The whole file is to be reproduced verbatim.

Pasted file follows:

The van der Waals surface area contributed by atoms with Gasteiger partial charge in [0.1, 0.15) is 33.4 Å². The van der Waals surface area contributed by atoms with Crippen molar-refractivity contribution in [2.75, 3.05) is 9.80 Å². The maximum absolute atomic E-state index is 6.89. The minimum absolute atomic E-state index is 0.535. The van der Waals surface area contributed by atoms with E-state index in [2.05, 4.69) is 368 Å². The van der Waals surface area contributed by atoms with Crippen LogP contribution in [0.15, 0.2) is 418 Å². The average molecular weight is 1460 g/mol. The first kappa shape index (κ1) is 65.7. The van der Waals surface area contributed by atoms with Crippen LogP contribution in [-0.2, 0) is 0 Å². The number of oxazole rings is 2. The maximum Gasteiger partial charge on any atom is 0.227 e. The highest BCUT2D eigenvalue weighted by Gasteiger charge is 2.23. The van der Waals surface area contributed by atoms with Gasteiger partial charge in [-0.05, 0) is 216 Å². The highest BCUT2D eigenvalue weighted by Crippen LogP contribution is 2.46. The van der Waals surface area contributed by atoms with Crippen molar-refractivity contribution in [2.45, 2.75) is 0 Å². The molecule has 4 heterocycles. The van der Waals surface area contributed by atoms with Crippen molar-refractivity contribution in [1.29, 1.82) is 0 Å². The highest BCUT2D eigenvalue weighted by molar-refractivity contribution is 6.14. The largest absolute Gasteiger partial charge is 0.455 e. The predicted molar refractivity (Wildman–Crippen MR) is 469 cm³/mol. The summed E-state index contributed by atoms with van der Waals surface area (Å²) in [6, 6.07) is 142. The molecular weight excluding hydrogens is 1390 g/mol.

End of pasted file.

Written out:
The van der Waals surface area contributed by atoms with Gasteiger partial charge in [0.1, 0.15) is 33.4 Å². The van der Waals surface area contributed by atoms with Crippen molar-refractivity contribution in [2.75, 3.05) is 9.80 Å². The maximum absolute atomic E-state index is 6.89. The minimum absolute atomic E-state index is 0.535. The van der Waals surface area contributed by atoms with E-state index in [2.05, 4.69) is 368 Å². The van der Waals surface area contributed by atoms with Crippen LogP contribution in [0.15, 0.2) is 418 Å². The average molecular weight is 1460 g/mol. The first kappa shape index (κ1) is 65.7. The van der Waals surface area contributed by atoms with Crippen LogP contribution in [-0.2, 0) is 0 Å². The number of oxazole rings is 2. The maximum Gasteiger partial charge on any atom is 0.227 e. The highest BCUT2D eigenvalue weighted by Gasteiger charge is 2.23. The van der Waals surface area contributed by atoms with Gasteiger partial charge in [-0.05, 0) is 216 Å². The highest BCUT2D eigenvalue weighted by Crippen LogP contribution is 2.46. The van der Waals surface area contributed by atoms with Crippen molar-refractivity contribution in [2.45, 2.75) is 0 Å². The molecule has 4 heterocycles. The van der Waals surface area contributed by atoms with Crippen molar-refractivity contribution in [1.29, 1.82) is 0 Å². The highest BCUT2D eigenvalue weighted by molar-refractivity contribution is 6.14. The largest absolute Gasteiger partial charge is 0.455 e. The predicted molar refractivity (Wildman–Crippen MR) is 469 cm³/mol. The summed E-state index contributed by atoms with van der Waals surface area (Å²) in [6, 6.07) is 142. The molecular weight excluding hydrogens is 1390 g/mol.